What happened to Eliza Fletcher should remind all of us the dangers of being a female runner! Here’s what her tragedy teaches us.
by Laura Onstot | Laura Onstot, registered nurse and mom of 2 young kids, rarely pees alone, only frequents restaurants with Kraft Mac N Cheese, and blogs at Nomad’s Land. In her spare time, she can be found sleeping on the couch while she lets her kids watch endless episodes of Mickey Mouse Clubhouse. Her parenting advice is questionable, but at least she’s honest. Follow her on Twitter @LauraOnstot.
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Look, I don’t know why Eliza Fletcher chose to go for an early morning run on September 2nd, but I presume it had to do with the fact that she is a mom and teacher, and needing to cram her workout in early in the day. I know that’s the case for me.
I lace up my shoes while it is still dark out because it is the only time of day I can cram a run into my schedule. Pre-dawn, the kids are still sleeping, my husband is home, and I can hit the roads without going through the annoying hubbub of lining up child care. It also prevents the whole death-by-heat-stroke conundrum that we Floridians face.
While I live in an area frequented by bears, bobcats, alligators, and panthers, that is not what I fear when I hear a twig snap. We also live in an area where human trafficking is a concern. The National Human Trafficking Hotline reports that Florida has the third highest number of human trafficking cases reported by the state. Nothing makes my heart race more than when a car slows down next to me or when the same car passes me multiple times.
Having moved from the Midwest, I was schooled on the human trafficking crisis when I was followed into Target one day and approached by a double-masked and sunglasses-wearing man who asked if he could take a picture of my 3-year-old daughter. Target security kicked him out and recommended I file a report with the police, who informed me there wasn’t anything they could do. You see, they can’t arrest these people until they’ve actually done something horrible. And even then, as we see with Fletcher’s suspected killer, it isn’t enough. Cleotha Abston-Henderson not only has a history of rape and aggravated assault, he already served time in prison for kidnapping a victim at gunpoint when he was just sixteen.
Another time, I was followed through Walmart while trying to buy my daughter a bike for her birthday. I raced the kids out of the store, trying to stop a tantrum in progress and get us to our car before the man could catch our license plate.
So when I run, my greatest fear is being nabbed by a human. I run for my health and concurrently risk my safety. The irony is not beyond me.
The physical health benefits of running are great, especially the chiseled calves that make it possible to pull off an Angelina Jolie length dress slit. Though how dare I wear a dress with a large slit because then I’m just asking to be raped. But most of us runners run for more than one reason.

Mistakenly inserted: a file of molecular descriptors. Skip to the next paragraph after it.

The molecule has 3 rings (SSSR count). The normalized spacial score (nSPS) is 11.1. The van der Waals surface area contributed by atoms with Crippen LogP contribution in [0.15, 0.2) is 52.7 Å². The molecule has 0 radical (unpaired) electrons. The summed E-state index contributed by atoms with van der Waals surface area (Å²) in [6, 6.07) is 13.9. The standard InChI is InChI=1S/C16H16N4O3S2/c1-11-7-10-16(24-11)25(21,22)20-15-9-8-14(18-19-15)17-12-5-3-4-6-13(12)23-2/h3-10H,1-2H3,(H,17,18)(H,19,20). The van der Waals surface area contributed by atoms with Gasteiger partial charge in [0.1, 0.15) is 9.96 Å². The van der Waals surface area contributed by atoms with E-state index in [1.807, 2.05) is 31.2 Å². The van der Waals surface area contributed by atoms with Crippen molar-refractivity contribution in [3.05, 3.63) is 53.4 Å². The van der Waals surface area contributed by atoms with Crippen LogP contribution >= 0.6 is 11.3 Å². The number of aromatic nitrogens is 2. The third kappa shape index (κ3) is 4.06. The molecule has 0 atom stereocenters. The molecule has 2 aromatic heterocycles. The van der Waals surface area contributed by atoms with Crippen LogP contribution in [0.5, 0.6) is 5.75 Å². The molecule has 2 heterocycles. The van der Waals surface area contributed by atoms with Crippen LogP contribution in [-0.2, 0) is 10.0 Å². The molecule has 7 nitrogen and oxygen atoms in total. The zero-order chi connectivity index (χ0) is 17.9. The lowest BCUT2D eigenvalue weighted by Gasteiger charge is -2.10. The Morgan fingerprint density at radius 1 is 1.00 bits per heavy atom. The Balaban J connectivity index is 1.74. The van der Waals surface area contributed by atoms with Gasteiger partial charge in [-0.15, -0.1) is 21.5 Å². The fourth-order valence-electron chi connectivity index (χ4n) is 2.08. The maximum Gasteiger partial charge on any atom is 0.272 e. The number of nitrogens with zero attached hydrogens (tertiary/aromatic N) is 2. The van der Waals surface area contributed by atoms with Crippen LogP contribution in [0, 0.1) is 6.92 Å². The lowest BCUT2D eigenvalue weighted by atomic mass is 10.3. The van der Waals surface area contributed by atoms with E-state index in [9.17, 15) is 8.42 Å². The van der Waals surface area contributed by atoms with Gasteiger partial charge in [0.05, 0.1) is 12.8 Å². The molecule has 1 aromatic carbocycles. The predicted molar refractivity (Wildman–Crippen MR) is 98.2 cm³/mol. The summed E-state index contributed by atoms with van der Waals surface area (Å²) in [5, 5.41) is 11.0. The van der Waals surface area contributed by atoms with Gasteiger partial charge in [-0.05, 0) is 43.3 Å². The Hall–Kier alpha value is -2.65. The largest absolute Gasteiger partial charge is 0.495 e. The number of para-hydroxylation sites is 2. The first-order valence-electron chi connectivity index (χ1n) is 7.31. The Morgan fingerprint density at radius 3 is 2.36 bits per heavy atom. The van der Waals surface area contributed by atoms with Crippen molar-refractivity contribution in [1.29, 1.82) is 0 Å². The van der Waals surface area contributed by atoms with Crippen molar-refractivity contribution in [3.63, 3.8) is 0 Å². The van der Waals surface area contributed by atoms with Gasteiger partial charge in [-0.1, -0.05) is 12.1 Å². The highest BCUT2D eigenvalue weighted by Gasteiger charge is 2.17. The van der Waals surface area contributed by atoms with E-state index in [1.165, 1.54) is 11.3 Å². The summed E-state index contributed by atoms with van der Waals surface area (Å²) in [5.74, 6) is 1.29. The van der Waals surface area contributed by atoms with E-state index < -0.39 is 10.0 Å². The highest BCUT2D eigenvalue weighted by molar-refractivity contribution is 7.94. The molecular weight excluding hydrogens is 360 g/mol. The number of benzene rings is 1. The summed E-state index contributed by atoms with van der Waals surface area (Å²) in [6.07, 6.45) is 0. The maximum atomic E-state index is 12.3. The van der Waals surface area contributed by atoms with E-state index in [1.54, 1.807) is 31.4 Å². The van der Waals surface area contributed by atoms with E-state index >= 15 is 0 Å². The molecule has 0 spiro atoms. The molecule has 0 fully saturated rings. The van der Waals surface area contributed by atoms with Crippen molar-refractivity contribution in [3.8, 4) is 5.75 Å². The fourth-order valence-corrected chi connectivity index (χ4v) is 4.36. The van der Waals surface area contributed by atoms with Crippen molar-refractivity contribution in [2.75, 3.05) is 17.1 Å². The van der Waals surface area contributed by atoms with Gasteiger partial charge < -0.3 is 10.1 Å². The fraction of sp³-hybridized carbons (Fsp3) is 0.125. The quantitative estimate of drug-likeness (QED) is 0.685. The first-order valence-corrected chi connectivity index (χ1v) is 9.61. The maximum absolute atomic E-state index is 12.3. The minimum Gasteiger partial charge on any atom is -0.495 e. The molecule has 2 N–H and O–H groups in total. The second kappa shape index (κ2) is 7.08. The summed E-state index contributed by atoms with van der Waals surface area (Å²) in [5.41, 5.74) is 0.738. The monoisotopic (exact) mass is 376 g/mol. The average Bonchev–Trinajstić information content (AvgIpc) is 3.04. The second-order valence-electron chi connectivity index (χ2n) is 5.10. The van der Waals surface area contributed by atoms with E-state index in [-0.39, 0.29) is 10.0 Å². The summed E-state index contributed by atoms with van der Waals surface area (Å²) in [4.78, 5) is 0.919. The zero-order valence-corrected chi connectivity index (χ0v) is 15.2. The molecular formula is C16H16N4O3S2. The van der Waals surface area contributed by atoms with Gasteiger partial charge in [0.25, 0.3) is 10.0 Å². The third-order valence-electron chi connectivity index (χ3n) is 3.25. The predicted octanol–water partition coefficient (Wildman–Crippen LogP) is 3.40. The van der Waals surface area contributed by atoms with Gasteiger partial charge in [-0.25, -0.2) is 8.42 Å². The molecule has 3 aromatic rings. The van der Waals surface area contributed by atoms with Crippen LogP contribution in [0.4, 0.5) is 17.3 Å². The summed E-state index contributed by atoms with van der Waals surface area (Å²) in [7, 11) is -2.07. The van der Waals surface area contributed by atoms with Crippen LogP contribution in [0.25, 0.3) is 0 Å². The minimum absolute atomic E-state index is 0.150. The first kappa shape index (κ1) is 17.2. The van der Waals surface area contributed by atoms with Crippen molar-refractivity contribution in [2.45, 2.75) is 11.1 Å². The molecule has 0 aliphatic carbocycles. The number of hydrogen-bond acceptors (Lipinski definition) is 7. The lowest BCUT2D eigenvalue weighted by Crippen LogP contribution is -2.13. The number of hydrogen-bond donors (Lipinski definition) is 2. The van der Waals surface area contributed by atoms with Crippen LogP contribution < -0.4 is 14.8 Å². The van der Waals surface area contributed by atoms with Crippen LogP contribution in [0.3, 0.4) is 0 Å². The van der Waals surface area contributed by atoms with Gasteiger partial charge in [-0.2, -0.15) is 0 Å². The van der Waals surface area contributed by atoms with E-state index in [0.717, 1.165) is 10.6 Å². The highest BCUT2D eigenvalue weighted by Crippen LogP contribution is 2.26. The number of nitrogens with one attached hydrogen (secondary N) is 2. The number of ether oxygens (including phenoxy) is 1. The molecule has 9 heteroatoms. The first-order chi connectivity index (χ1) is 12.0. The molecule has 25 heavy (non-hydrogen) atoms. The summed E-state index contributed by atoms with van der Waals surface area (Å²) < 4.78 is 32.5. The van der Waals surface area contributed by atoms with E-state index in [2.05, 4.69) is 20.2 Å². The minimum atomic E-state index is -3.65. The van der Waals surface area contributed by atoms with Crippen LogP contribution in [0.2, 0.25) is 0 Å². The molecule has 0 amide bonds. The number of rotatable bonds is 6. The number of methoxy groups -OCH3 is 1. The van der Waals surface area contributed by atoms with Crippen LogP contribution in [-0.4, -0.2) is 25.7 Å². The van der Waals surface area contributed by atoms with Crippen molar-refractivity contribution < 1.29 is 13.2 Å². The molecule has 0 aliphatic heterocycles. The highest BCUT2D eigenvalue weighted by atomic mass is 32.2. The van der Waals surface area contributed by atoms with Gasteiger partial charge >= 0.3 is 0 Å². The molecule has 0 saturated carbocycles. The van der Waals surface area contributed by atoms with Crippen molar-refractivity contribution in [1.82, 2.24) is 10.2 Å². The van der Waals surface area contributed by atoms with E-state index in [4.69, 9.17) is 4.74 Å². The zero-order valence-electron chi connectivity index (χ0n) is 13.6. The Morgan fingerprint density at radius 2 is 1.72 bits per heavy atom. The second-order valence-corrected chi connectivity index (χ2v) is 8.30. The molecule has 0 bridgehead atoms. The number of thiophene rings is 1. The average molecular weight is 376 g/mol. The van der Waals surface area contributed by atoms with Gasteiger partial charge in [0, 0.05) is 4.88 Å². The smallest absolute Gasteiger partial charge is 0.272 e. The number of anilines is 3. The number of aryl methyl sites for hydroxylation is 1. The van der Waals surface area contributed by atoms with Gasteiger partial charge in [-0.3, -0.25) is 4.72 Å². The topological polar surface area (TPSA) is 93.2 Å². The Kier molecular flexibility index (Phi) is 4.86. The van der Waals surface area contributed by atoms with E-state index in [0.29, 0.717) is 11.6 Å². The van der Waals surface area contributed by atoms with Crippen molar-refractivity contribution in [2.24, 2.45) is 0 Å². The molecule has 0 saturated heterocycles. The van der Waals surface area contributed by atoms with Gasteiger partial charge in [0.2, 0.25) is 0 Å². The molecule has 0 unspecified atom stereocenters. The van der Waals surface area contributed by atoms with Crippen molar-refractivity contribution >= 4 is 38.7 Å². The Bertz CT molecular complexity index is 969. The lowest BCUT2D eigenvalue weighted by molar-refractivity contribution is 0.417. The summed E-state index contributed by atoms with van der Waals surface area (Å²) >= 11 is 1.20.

I run because I have an unhealthy love for Chick-Fil-A. I run because it provides an escape from my children. The running-induced endorphins are part of the treatment plan for my depression; I rely on their boost just as much as I rely on Zoloft. I run to find my limits, to bring myself to higher places, to feel the expansion of humanity: pain, beauty, and life.
I’m willing to guess that Eliza ran for some of the same reasons.
It annoys me that women are expected to be prepared to be raped and kidnapped. Carrying pepper spray or running in a locked building are not solutions to the underlying problem.
Eliza was doing what most moms do: squeezing a workout in at a time that is least impactful to their families. Yet, she has received flack for running in the dark, for not wearing a shirt over her sports bra, and for running without mace. If this happened to a shirtless man, no one would say, “by running shirtless, he was asking for it.” Or, “Why was he running at 4:30 am, alone?”
I’ve debated carrying pepper spray or a taser. But I worry that if I were in a situation where I needed it, I wouldn’t be able to react quickly enough. Or if I did, I would end up accidentally pepper spraying or tasering myself.
My heart breaks for Eliza’s sons, her husband, her family, friends, coworkers, and students. And my heart breaks for Eliza. She lived the nightmare that most female runners play out in their brains each run. The one that we reassure ourselves, “would never happen…not to me, at least.”
The kidnapping and murder of Eliza Fletcher have left the running community shaken. Some runners are changing their routines. Others are continuing their early morning runs, though admittedly scared. My sister now sends me her location while running through the Strava app. I can watch her real-time location as she logs her miles.
Me? I’m shook too. I’ve shuffled my schedule to push my runs to begin at sunrise, at least for now. Eliza Fletcher reminded me that the danger of being a female runner is not hypothetical. And for that, I am devastated.